Is the New York Times "airbrushing" history again? It would seem so. On Saturday, November 22, Ukrainian President Viktor Yushchenko presided over a commemoration in Kiyv of the 75th anniversary of the famine genocide of 1932-1933 that took the lives of 7-10 million Ukrainians. Known as the Holodomor (Ukrainian for "murder by hunger"), it is one of the greatest mass murders in history, and one of the cruelest. Joining President Yushchenko for the event were official delegations from 44 countries, including the presidents of Poland, Lithuania, Estonia, Macedonia, Georgia, Latvia, Bosnia, and Herzegovina.

The New York Times prides itself on being the national "newspaper of record" and still carries its longtime motto, "All the News That's Fit to Print" in the upper left-hand corner of its front page. If we are to believe the Times' motto, the week-long Holodomor commemoration didn't take place, or at least it didn't qualify as "news." A search of the Times website — using both visual scan and their own search engine — yielded zero results for current or recent stories.

The smae can be said for Montreal media, keeping up the times with the Times. Very sad to see!!!

Click here
to view full article.

Source: New American

Saturday, November 22, 2008

Ukrainian-Canadians mark famine's 75th anniversary

Ukrainian-Canadians spent Saturday marking the 75th anniversary of the Holodomor, the nightmarish famine that killed millions in the Ukraine in the early 1930s.

The famine is largely blamed on Soviet leader Joseph Stalin's forced collectivization of grain and other foodstuffs that left millions of people without adequate food supplies. Estimates put the number of dead anywhere between two and 10 million.

Earlier this year, Prime Minister Stephen Harper supported a private member's bill that acknowledged the famine as a genocide, following the lead of a dozen or so other countries.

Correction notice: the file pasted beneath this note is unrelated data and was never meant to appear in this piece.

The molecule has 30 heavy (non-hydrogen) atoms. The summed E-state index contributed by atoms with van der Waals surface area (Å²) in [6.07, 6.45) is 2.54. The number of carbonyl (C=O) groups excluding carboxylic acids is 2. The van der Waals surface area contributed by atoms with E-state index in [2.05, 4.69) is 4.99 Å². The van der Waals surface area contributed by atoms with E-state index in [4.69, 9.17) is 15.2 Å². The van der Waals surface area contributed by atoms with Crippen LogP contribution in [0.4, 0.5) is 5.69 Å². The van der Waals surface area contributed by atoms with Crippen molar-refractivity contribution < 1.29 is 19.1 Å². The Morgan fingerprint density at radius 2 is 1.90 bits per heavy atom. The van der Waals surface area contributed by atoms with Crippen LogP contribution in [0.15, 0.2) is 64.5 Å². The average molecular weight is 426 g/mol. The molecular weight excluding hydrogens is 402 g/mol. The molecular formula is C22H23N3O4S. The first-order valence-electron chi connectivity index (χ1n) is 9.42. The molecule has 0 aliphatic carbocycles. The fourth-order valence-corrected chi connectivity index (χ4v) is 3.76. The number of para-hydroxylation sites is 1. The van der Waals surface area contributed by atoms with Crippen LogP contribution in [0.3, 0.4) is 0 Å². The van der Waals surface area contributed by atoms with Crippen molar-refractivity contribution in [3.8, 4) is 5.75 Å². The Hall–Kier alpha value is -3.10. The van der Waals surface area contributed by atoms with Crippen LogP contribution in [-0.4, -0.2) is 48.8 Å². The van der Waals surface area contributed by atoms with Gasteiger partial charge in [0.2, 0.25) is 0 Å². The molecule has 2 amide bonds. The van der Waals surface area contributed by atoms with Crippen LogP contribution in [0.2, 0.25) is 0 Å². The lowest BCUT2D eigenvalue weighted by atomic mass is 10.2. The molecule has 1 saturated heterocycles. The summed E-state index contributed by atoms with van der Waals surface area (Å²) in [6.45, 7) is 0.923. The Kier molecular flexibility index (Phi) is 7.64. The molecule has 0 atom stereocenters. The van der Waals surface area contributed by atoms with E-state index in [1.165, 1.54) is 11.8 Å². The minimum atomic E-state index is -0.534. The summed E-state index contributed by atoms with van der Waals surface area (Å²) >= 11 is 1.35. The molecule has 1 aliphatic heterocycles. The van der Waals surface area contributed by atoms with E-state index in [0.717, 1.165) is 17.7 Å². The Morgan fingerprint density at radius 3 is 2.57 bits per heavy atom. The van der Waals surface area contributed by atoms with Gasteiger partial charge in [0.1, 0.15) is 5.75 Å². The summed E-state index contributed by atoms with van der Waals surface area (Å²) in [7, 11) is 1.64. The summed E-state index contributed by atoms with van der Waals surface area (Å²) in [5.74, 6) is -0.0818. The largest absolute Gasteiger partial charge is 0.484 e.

National Holodomor Awareness Week in Canada begins this weekend with candlelight vigils and other events Saturday, and memorial services at Ukrainian churches across the country on Sunday.

"This is the bare minimum which we, as Ukrainians, should do not only for the millions of victims, but more importantly, for our descendants who must always remember the Holodomor and heighten the international community's sensitivity to the re-occurrence of similar tragedies," the Ukrainian Canadian Congress said in a statement on its website.

Citizenship, Immigration and Multiculturalism Minister Jason Kenney marked the anniversary of the famine in Kyiv alongside leaders from the Ukrainian-Canadian community.

The Canadian delegation is expected to participate in a forum on the famine.

"Our government is committed to remembering the victims of communism and heightening international awareness of genocide, and we are proud that our Conservative government recognized the Holodomor as a genocide, " Kenney said in a statement issued by the UCC. "We take such actions to help ensure that similar atrocities never happen again."

Ceremonies across the Ukraine Saturday were marred by opposition from Russia, which objects to Ukraine's campaign to have the famine recognized worldwide as a genocide.

Ukrainian President Viktor Yushchenko said Saturday that many of his countrymen believe the famine was designed to attack Ukrainian nationalism itself.

"This was not death through hunger -- this was murder of people through hunger," Yushchenko said in a speech. "Hunger was selected as a tool to subdue the Ukrainian people."

Source: CTV

Towards the history of national communism in Ukraine - James Mace

How much we miss you James, today we share the sorrow of the Ukrainian nation, reflecting on the Ukrainian Holodomor. Something that was a passion for you, to expose the criminal elements of this great tragedy and your concept of that: “James Mace’s concept of a post-genocidal society sets the agenda for the future”

Vichnaya Paymat to you dear James, Vichnaya Pamyat to all victimis of Ukraine's Famine - Holodomor 1932-1933.